Notre Dame Eye Witness Account
A real time re-telling by an American
Tue, Apr 16, 2019, 6:03 AM
I was at St. Michelle, when someone told me to look up at the sky. I saw the smoke. I watched large billowing plumes of green greyish smoke being carried west. 'Bomb!', I thought, my mind automatically leaping to terrorism. No, it was the Notre Dame on fire.
We walked over to Rue Galande, a quiet street with a good view of the church. To our shock we saw a large orange blaze engulfing the roof. The air felt hot on our faces. It was a big fire. Sirens echoed in the street.
A crowd was forming, still some running. We clamored, videoed, gasped, yelped, some crying out. We watched it burn. There was nothing we could do. The evening breeze spread the fire over the roof and we watched.
Ten minutes later a crane rose up with a firefighter on the end of it. He shot a canon of water directly on the burning roof. This effort seemed ineffective. Maybe it was good for moral or the TV cameras buzzing above. The flame was so huge and tall! It raged upwards in giant licks. The hose of water looked so weak against it.
We watched the roof become consumed, and to our gasps of disbelief, the roof cave in! My friend was on the opposite road when this happened. He said the ashes and embers from the fallout rained on his face and jacket, burning him and those around. It was carried by the breeze. (Later we learned this ash was full of lead).
Next we worried about the bell towers catching fire. We watched firemen scurry around the tops of the towers. How could they stand the heat while we felt it on our faces hundreds of yards away? We watched the firemen hose the building down. Now four cranes on each side. The next goal is to keep the whole building from collapsing in on itself.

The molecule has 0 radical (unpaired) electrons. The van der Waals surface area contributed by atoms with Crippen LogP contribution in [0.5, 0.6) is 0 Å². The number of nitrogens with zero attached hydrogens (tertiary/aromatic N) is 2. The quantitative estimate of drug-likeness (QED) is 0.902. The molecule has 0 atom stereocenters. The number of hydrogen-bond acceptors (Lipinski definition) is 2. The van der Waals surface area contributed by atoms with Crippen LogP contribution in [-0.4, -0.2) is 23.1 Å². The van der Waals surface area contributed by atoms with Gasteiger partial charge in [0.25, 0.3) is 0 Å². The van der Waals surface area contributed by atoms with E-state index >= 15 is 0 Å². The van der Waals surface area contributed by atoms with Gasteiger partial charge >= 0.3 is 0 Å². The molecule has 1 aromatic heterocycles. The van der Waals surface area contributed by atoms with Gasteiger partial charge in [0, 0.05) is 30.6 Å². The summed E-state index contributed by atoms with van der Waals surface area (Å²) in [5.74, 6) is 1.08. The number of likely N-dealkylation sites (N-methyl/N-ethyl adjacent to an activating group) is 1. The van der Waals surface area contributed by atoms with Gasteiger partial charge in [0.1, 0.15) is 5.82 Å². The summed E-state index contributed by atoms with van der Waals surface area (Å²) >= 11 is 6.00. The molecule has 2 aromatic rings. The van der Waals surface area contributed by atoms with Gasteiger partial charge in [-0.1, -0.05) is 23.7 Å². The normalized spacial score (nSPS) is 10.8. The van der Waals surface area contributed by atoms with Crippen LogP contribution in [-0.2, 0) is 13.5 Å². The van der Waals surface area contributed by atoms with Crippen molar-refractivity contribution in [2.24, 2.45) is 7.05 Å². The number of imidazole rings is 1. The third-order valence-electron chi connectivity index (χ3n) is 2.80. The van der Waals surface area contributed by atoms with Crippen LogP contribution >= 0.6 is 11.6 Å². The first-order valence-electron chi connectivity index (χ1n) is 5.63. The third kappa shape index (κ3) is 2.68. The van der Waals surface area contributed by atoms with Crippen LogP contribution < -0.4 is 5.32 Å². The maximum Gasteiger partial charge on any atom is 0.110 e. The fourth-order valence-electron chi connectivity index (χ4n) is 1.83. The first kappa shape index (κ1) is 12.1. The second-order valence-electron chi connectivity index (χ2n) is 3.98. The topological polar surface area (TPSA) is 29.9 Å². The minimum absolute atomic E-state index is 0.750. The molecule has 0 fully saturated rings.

The heavy beams of the roof lay on the floor of the Notre Dame. Serving as fuel for the fires now ravaging the insides. Unbelievable! We hoped everyone was out from inside. And what about the relics and art?
My friends and I reminisced about the last time we visited the Notre Dame. I lit candles for my family. She admired the organ. He prayed. We talked while the Notre Dame continued to burn in front of us. We all tried to call our parents. The internet was too congested.
Then they started to sing.
There is a small church next to us. It's a small and modest church. There, a half a wall stands, never refurbished, remaining a tribute to the destruction of WWII. From it a choir formed. Led by a strong male voice. I don't know what they were singing, but it was familiar and solemn. Everyone in the crowd knew the words. The choir soon settled on a familiar chant which they proceeded to sing in a 45 second loop for over an hour. It started soft, and soon people joined. Some standing and swaying, and others singing as they pushed through the mass trying to get closer to the river for a better view.
There were so many people by now, it was difficult to move. We had stood there an hour. Most of us quiet, either entranced by the choir's song or transfixed on the Notre Dame burning in front of us. Together, over the next twenty minutes Parisians, foreigners, tourists side by side all witnessing the final destruction of a church that war and revolution could not take down. We saw large chunks of the scaffolding fall off, a new fire start in the left bell tower and then quickly be put out.
We stood and watched en mass, in total disbelief, while recognizing that this is a historic day. More than just a building was burning.
What had caused it? Why had this occurred in our time? And this exact hour and day?!
We slowly realized that it will take hours and days for it to be finished burning. As it would take us days to absorb this experience and loss. We slowly, yet assertively, fought our way out of the mob and towards the metro station. Which were all closed. So we went to the bus station, which were also closed.
So we went back to the restaurant at same street (Aux trois mailletz of course) to split a bottle of red. As we drank, we watched people watch the Notre Dame burn. We caught glimpses of it on their phones. It looked dimmer and darker. We imagined how people would come from near and far now to see the burnt crust of the Notre Dame. And life will go on, different.
The Notre Dame, our beloved inspiration, identity, and history... would now sit blackened in the center of our city from April 15, 2019.